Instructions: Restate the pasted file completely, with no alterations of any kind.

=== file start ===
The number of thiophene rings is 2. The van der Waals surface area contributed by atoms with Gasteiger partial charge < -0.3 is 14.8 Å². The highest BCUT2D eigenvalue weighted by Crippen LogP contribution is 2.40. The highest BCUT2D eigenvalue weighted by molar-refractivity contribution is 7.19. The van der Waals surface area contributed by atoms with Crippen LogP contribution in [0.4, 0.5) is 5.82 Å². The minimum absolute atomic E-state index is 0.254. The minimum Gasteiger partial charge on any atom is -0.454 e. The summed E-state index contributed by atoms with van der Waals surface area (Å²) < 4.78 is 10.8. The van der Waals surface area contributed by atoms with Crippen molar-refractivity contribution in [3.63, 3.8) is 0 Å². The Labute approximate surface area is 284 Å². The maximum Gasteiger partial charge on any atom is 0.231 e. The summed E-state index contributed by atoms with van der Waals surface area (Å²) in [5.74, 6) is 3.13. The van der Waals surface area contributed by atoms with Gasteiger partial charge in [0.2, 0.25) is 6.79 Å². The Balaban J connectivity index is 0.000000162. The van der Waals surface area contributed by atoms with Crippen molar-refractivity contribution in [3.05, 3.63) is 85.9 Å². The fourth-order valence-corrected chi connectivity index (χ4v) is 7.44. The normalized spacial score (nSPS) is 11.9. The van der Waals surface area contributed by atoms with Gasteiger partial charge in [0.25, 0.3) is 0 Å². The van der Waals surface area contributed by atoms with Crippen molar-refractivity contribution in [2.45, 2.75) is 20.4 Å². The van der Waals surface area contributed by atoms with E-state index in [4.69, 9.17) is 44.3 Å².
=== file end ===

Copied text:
The number of thiophene rings is 2. The van der Waals surface area contributed by atoms with Gasteiger partial charge < -0.3 is 14.8 Å². The highest BCUT2D eigenvalue weighted by Crippen LogP contribution is 2.40. The highest BCUT2D eigenvalue weighted by molar-refractivity contribution is 7.19. The van der Waals surface area contributed by atoms with Crippen LogP contribution in [0.4, 0.5) is 5.82 Å². The minimum absolute atomic E-state index is 0.254. The minimum Gasteiger partial charge on any atom is -0.454 e. The summed E-state index contributed by atoms with van der Waals surface area (Å²) < 4.78 is 10.8. The van der Waals surface area contributed by atoms with Crippen molar-refractivity contribution in [3.63, 3.8) is 0 Å². The Labute approximate surface area is 284 Å². The maximum Gasteiger partial charge on any atom is 0.231 e. The summed E-state index contributed by atoms with van der Waals surface area (Å²) in [5.74, 6) is 3.13. The van der Waals surface area contributed by atoms with Gasteiger partial charge in [0.2, 0.25) is 6.79 Å². The Balaban J connectivity index is 0.000000162. The van der Waals surface area contributed by atoms with Crippen molar-refractivity contribution in [3.05, 3.63) is 85.9 Å². The fourth-order valence-corrected chi connectivity index (χ4v) is 7.44. The normalized spacial score (nSPS) is 11.9. The van der Waals surface area contributed by atoms with Gasteiger partial charge in [0.25, 0.3) is 0 Å². The van der Waals surface area contributed by atoms with Crippen molar-refractivity contribution in [2.45, 2.75) is 20.4 Å². The van der Waals surface area contributed by atoms with E-state index in [4.69, 9.17) is 44.3 Å².